Your statement is oddly disturbing, i personally don’t believe in a vengeful god but it appears you do. And although you probably spent some time and effort in making your statement….it doesn’t really matter because obviously the producers of the show do not share your religion otherwise they probably would not have made a temple scene or better yet they wouldn’t be associated with the show.

    So you can make your threats of eternal damnation…but it doesn’t really matter. If anything your anger and your objections make me think your religion is more of a fraternal society. Secret handshakes…secret rituals…sounds like a Sorority ceremony not a religious experience.

    So you have the right to be angry or upset that your secrets are being aired for public viewing, i know any fraternal organization would be, but is god going to send the producers to hell? No, i believe even your vengeful god, if he is going to punish anyone its going to be the murders and the rapists…not the producers of a dramatic television series.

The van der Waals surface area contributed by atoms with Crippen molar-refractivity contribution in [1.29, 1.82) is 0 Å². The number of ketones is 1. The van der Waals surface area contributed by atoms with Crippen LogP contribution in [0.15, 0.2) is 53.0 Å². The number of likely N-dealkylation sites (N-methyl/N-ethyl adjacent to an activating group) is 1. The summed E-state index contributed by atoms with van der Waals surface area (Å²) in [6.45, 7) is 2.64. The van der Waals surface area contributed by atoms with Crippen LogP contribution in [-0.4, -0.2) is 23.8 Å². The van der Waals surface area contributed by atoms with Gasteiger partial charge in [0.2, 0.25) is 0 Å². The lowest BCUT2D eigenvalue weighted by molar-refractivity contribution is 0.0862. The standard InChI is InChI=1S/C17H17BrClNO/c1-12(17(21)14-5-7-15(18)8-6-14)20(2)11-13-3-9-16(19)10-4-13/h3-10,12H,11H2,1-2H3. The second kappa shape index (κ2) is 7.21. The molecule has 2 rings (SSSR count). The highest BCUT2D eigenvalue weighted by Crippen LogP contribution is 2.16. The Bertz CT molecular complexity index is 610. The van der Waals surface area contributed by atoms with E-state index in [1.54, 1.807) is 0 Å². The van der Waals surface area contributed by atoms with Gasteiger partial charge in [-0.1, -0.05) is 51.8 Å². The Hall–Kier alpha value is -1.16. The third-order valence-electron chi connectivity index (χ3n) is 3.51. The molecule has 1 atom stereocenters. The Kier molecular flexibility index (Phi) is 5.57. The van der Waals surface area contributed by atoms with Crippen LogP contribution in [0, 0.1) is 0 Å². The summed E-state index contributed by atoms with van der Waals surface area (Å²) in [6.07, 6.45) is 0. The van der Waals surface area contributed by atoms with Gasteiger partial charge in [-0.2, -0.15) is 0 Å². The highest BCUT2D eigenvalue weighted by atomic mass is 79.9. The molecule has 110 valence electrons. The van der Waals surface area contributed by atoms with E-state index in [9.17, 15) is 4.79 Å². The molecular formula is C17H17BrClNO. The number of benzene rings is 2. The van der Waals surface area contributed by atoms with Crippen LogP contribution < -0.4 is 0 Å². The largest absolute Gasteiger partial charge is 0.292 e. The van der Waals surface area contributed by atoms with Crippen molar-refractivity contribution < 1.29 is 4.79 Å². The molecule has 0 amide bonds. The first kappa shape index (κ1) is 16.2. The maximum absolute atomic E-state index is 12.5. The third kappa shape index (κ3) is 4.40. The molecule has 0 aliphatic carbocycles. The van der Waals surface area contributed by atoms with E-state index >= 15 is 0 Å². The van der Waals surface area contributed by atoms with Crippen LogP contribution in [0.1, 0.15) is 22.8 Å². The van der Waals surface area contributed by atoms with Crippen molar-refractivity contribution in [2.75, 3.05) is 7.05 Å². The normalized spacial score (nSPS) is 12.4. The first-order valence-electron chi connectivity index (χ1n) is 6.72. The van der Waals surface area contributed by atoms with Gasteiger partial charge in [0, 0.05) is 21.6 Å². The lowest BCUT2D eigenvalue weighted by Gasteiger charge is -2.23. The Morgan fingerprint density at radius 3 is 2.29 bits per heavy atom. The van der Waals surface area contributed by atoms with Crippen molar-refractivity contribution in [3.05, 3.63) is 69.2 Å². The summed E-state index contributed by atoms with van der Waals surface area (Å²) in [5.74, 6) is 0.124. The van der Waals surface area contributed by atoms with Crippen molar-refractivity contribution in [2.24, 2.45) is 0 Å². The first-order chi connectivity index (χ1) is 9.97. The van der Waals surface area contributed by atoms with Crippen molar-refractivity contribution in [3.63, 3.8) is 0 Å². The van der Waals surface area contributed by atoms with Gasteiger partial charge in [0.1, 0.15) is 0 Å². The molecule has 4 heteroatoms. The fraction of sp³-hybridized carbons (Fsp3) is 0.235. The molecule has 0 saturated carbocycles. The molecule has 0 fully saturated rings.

• Jann

    In response to Kelsey:

    Your statements “Sounds like a Sorority ceremony not a religious experience” and “vengeful god” are disturbing. Who are you to say what is or isn’t a religious experience for someone else? And why do you assume that a God who punishes is purely vengeful?

  • Chris

    It is disturbing when things that are truly sacred to people are disrespected.

    Hanks, HBO, the ex-Mormon consultant, et al have disregarded and disrespected the covenants that are made in the temple to not disrespect the covenants made therein by disclosure – except as the Lord has specified.

    As to Heavenly Father being a vengeful God – the Lord does not suffer fools, will not be mocked, and has rained fire upon various cities and destroyed groups of people who have chosen evil-even flooded the earth once to wipe it clean.